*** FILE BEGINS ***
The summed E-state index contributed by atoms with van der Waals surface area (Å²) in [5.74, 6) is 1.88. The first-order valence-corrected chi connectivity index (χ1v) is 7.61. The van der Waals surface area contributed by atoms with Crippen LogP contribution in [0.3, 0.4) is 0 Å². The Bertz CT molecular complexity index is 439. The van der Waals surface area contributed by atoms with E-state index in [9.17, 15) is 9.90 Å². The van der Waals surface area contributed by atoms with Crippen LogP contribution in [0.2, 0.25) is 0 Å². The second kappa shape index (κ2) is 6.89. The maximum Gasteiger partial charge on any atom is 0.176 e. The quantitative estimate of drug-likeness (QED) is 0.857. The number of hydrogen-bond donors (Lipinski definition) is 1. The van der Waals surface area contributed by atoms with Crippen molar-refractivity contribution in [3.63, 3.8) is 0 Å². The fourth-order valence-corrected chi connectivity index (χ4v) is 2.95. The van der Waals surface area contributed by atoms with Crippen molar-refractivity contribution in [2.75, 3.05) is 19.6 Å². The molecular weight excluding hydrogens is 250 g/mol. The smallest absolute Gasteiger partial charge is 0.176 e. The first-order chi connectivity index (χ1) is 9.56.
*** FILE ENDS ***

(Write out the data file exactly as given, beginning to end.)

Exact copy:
The summed E-state index contributed by atoms with van der Waals surface area (Å²) in [5.74, 6) is 1.88. The first-order valence-corrected chi connectivity index (χ1v) is 7.61. The van der Waals surface area contributed by atoms with Crippen LogP contribution in [0.3, 0.4) is 0 Å². The Bertz CT molecular complexity index is 439. The van der Waals surface area contributed by atoms with E-state index in [9.17, 15) is 9.90 Å². The van der Waals surface area contributed by atoms with Crippen LogP contribution in [0.2, 0.25) is 0 Å². The second kappa shape index (κ2) is 6.89. The maximum Gasteiger partial charge on any atom is 0.176 e. The quantitative estimate of drug-likeness (QED) is 0.857. The number of hydrogen-bond donors (Lipinski definition) is 1. The van der Waals surface area contributed by atoms with Crippen molar-refractivity contribution in [3.63, 3.8) is 0 Å². The fourth-order valence-corrected chi connectivity index (χ4v) is 2.95. The van der Waals surface area contributed by atoms with Crippen molar-refractivity contribution in [2.75, 3.05) is 19.6 Å². The molecular weight excluding hydrogens is 250 g/mol. The smallest absolute Gasteiger partial charge is 0.176 e. The first-order chi connectivity index (χ1) is 9.56.